Gold Trophy Juvenile adds to Holland family legacy

Published May 14, 2016

ST. PETERSBURG — This one was for Dad.

Thirteen days after attending a memorial service for his father, Justin Holland paid tribute to him in a most fitting way — with a stakes win at Derby Lane.

The win by 9-1 shot Somerset Roy in the $20,000 Gold Trophy Juvenile Stakes on May 7 came as somewhat of a surprise in a race that included his standout littermate and 8-5 race favorite Kentucky Warren (fourth), and D'Arcy kennel's Distance Classic winner O Ya Cruiser Max (third).

Somerset Roy was the final greyhound to make the puppy stakes field with a victory in his last qualifier at 14-1 odds, snapping an eight-race losing streak. Then one day after his second birthday, the male out of a litter by Pat C Clement and Kentucky Jude enjoyed a perfect rail trip in the 550-yard finale from the No. 1 post. After trailing pacesetters Yolo Swag of Alderson kennel (second) and Kentucky Warren, he charged to the lead on the final turn and won by three lengths in 30.59 seconds, the second fastest clocking in Somerset Roy's 46-race career.

He earned $9,000 in his first stakes race for breeders and owners Don and Helen Godby of Eaton, Colo.

But the night belonged to Holland, a fifth-generation greyhound man whose father, Cal Holland Jr., 50, died on April 4. At his memorial service in St. Petersburg, Justin Holland vowed to make his dad proud.

"In my speech at the memorial, I hoped to build the legacy that (my father) had," he said. "In any stake race, you get a little bit of legacy behind you. So it helps out."

Holland, 28, a native of Ocala, is the manager and trainer for the operation of his grandfather, Cal Holland, president of the Tampa Bay Greyhound Association.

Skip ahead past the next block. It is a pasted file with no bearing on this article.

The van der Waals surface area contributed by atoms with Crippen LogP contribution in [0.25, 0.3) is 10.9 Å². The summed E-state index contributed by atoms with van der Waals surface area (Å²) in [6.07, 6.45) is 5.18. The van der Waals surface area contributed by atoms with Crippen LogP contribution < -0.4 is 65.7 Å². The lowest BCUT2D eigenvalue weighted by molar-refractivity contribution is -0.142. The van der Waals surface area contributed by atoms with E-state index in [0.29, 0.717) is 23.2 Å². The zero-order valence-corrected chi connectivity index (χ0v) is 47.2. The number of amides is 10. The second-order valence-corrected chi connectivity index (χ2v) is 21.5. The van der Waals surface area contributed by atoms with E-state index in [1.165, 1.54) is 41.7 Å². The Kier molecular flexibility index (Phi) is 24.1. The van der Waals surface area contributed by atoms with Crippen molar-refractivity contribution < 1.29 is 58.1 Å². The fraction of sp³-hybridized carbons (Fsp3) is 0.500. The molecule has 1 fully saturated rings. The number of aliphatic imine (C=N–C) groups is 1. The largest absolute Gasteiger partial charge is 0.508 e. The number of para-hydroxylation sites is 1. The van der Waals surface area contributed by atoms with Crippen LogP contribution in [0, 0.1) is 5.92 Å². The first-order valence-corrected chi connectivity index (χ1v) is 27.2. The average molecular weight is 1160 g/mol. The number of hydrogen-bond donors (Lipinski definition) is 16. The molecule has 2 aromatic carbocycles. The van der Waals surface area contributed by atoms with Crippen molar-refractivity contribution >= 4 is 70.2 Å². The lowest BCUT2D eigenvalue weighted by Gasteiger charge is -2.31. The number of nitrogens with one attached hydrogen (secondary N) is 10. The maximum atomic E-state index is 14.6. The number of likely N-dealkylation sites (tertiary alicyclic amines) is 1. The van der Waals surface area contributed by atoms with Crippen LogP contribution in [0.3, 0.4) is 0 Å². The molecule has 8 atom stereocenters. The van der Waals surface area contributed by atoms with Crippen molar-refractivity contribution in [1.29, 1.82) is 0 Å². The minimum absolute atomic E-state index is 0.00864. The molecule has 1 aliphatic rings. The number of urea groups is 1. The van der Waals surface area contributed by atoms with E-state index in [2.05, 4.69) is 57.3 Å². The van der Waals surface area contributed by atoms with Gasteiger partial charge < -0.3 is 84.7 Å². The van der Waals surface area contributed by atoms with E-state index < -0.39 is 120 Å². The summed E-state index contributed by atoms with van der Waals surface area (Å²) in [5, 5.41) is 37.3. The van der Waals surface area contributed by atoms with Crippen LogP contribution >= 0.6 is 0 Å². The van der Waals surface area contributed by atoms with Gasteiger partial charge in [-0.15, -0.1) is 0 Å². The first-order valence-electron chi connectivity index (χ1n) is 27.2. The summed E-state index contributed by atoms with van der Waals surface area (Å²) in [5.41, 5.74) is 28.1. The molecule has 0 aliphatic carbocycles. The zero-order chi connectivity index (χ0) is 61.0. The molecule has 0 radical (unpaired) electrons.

The victory evoked family memories from 2012, when Cal Holland Jr. won the St. Petersburg Consolation Derby with Art Allen — 18 days after his mother, Brenda Holland, had died. He paid tribute to her with everyone in the winner's circle shouting "Brenda Holland" in unison.

"This is quite special because it goes back to what my dad did for my grandma (winning) the first stakes race after she passed," Justin Holland said. "It was reminiscent of that with everything that's happened. It just makes me so happy inside that he honored my grandmother that way, and I can honor him this way."

Derek Barsell, a trainer for Floyd kennel, said Holland was a deserving winner.

"Every time I get to the stake final, I want to see Justin win it if I can't," Barsell said. "With everything that he's been through lately, this is a nice little cherry on the cake for him."

Brandy Glaspey, Justin's fiancee, said, "It shows that his dad is still there with his hand on his shoulder, saying, 'That's my boy.' "

MORE DERBY LANE: Husker Magic of Abernathy kennel is expected to make a second attempt at her 100th career victory on Monday's matinee.